The Characteristics of the Knabstrupper Horse

Knabstrupper horses are above average in height, with mares standing about 15.2 hands high and stallions sometimes exceeding 16 hands high. There is some variation in height expectations, however, depending on the exact lineage of the horse. Some Knabstruppers fall below 14.2 hands high and are pony-sized, but still considered to be part of the breed. 

What makes this breed stand out is the uniqueness of its coat. No two Knabstrupper horses look exactly alike, even though some are born with a solid chestnut or bay coat color. Most of the horses have the Leopard complex, so their coat is spotted in a randomized pattern. In many ways, this breed looks similar to the Appaloosa, though they were developed independently from one another.

The most popular coat color is a white background with chestnut spots. 

Where the real value of the Knabstrupper lies is in its temperament. They are incredibly kind horses which are very trainable. They have excellent strength, an above-average stamina, and enjoy consistently good health.

Over the last two centuries, there are three sub-types of the Knabstrupper horse that have come about.

  • Sport Horse. This type is being bred specifically for competitive events. They tend to excel in dressage, but do well with show jumping and eventing. This is due to crossing the Knabstrupper to other European warmblood horses, such as the Trakehner and the Danish Warmblood.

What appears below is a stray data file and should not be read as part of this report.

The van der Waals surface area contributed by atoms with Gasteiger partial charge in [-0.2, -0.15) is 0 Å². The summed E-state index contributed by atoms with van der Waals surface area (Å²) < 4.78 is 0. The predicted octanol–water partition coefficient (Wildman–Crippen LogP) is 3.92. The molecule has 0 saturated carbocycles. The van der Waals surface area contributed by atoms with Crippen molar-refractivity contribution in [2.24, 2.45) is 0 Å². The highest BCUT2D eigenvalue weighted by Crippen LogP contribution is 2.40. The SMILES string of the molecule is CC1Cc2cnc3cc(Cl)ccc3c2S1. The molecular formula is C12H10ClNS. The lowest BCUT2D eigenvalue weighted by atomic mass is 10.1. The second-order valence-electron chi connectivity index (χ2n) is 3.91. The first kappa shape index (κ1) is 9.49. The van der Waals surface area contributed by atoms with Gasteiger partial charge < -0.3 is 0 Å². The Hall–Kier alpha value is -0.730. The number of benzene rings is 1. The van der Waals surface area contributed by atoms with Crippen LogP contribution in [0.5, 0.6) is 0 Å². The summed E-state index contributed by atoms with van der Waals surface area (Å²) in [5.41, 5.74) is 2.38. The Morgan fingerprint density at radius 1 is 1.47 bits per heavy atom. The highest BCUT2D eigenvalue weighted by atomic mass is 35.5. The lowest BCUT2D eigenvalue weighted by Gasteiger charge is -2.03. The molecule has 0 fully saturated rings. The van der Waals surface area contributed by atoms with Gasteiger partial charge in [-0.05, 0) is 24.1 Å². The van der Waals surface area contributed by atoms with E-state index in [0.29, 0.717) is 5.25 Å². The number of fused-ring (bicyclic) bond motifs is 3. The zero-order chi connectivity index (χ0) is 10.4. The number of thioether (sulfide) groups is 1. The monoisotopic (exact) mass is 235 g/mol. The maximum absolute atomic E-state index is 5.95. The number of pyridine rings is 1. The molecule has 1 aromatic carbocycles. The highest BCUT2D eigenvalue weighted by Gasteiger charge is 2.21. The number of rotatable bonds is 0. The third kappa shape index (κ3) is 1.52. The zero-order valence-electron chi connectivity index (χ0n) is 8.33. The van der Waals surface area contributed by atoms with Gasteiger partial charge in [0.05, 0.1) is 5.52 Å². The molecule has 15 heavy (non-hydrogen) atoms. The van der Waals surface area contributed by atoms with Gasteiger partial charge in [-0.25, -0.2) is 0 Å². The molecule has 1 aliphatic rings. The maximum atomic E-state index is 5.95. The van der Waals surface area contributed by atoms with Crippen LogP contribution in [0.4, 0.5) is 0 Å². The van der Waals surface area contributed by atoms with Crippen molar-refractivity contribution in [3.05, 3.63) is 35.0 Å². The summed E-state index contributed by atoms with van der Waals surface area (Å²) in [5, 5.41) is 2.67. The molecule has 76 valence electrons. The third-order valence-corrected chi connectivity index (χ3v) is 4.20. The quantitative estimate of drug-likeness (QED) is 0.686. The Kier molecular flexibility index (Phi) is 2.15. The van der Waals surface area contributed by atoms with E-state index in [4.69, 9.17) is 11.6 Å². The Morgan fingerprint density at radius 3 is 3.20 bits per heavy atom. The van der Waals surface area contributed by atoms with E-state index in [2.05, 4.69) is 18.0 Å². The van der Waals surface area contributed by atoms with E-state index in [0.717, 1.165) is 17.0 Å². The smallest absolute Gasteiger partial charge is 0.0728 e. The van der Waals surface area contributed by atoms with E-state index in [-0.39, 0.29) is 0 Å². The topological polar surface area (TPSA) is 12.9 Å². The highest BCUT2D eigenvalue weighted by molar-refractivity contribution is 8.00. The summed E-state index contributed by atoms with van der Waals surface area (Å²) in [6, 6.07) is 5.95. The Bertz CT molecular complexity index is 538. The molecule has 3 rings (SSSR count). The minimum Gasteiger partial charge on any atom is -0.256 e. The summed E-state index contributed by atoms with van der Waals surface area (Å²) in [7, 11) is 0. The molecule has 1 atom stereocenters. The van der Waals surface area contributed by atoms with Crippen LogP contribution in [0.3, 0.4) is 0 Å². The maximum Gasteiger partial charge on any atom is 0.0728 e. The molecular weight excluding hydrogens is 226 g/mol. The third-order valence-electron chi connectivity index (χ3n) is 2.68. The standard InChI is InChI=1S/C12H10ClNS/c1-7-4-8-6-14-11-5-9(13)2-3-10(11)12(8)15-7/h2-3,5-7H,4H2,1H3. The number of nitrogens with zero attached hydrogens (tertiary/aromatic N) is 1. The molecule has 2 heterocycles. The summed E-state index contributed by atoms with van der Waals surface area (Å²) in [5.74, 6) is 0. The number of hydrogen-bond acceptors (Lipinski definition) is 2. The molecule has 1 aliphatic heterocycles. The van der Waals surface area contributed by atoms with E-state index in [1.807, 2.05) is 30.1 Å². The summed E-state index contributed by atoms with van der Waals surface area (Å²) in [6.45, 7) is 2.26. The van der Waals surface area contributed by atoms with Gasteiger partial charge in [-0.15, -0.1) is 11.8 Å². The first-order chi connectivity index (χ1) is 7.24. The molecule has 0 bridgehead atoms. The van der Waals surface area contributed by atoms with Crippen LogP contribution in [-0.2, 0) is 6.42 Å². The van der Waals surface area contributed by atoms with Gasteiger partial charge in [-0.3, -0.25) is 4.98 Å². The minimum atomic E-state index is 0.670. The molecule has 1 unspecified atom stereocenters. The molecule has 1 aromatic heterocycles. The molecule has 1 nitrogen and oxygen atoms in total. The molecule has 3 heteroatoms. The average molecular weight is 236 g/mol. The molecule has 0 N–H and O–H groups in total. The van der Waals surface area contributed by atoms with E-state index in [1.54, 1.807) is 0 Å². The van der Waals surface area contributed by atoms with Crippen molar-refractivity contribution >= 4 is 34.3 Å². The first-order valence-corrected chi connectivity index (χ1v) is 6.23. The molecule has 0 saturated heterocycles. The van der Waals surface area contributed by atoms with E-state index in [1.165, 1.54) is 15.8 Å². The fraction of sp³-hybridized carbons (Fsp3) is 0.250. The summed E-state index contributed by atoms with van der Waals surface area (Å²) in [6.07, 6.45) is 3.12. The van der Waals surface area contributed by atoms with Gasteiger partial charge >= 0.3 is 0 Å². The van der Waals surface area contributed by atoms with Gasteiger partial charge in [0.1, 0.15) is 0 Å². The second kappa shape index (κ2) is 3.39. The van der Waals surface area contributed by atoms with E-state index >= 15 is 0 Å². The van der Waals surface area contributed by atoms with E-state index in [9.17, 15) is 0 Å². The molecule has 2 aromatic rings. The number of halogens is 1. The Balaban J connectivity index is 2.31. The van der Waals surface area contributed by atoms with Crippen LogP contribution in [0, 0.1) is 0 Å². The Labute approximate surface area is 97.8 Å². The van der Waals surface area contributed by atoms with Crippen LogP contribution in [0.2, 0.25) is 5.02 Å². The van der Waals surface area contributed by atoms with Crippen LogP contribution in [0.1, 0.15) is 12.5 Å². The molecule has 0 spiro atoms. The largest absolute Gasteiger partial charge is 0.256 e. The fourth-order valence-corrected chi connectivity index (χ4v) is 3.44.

• Baroque-Type Horse. This type of horse is somewhat shorter and a little broader than the sporting horses. Their build is more reminiscent of the carriage horses before the era of mechanization. They are exceptionally calm, work well under pressure, and provide riders with a consistent experience.
  • Pony-Type Horse. This type of horse is smaller and tends to be the preferred horse for families with children. They are an excellent beginner’s horse, extremely loyal, and still has the same body type and coat color as their larger counterparts.

Although the most popular Knabstruppers have the Leopard complex gene, there are additional patterns available within the breed. Blanket patterns, snowflake patterns, and the snowcap are all relatively common within the breed.

Another option is the Few Spot. This coat color is almost a solid white. Horses with this coat color produce a foal with a spotted pattern hat is featured in the breed.

In addition to the physical requirements of the Knabstrupper, there are temperament and performance requirements instituted within the breed. For a horse to qualify under the modern standard, there must be evidence of a kind temperament and consistent stamina, despite heavy workloads, long working hours, and difficult terrain.

The Story of the Mare Called Flaeb

Although Flaeb wouldn’t continue to own his mare, she continued to keep his name throughout her life. It would be her unique stamina and willingness to work that would bring the story of the Knabstrupper horse to great prominence.